Spying has been a popular topic in books and films for some time. The best known fictional character is James Bond, a master spy for her Majesty , the Queen.
- James Bond - Masterspy 007
- 9/11 - Terrorist Attacks on the USA
- The Cold War
- Collapse of Communism
- World War II
- The Soviet Union
- U2 - Spy Planes of the Cold War
- North Korea's Secret Computer System - Red Star OS
- advantage = here: to be better than or more successful than someone else
- Allies = countries that fought together against Germany in World War II; they were the USA, the Soviet Union, France and Great Britain
- ancient = old
- attack = to use violence and weapons against a country
- await = wait for
- aware = alert, know
- civil war = war in which two groups of the same country fight against each other
- climax = high point, peak
- collapse = break down
- common = widespread, popular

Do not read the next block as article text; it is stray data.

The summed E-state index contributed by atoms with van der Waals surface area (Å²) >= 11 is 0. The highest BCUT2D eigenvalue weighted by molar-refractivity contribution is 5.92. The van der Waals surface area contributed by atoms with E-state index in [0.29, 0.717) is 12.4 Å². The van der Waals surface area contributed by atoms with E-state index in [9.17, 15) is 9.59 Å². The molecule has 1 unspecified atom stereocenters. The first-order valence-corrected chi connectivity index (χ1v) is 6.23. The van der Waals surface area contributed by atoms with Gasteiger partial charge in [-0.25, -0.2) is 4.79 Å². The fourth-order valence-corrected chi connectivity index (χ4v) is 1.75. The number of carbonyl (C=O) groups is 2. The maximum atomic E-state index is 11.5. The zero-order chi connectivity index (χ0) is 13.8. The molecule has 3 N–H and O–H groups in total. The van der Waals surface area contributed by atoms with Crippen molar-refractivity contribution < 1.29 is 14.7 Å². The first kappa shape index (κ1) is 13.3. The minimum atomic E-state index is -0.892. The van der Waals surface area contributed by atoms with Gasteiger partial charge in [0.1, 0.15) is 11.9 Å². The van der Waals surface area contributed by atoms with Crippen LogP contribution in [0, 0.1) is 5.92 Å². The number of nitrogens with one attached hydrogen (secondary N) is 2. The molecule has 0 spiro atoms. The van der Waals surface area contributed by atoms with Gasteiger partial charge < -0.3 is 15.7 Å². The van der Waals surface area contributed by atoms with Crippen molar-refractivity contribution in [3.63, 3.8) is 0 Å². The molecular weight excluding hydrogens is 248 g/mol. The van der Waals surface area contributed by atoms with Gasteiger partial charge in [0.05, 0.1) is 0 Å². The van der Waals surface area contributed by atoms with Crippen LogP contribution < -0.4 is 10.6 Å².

- competitor = here: company that produces and sells the same things you do
- Confederates = people of the southern states of the USA during the Civil War; they wanted to break away from the US and form a new country
- counterpart = an organization that does the same things in another county
- data = information
- decade = ten years
- detailed = very exact
- detect = notice, find out about, discover
- earthquake = when the earth’s crust shakes and causes a lot of damage
- embassy = group of officials who represent their country abroad , or the building they work in
- employ = give someone a job
- employee = a person who works for an organization or a company
- espionage = the activity of secretly finding out information about someone and giving it to someone else
- essential = very important
- execute = to kill someone officially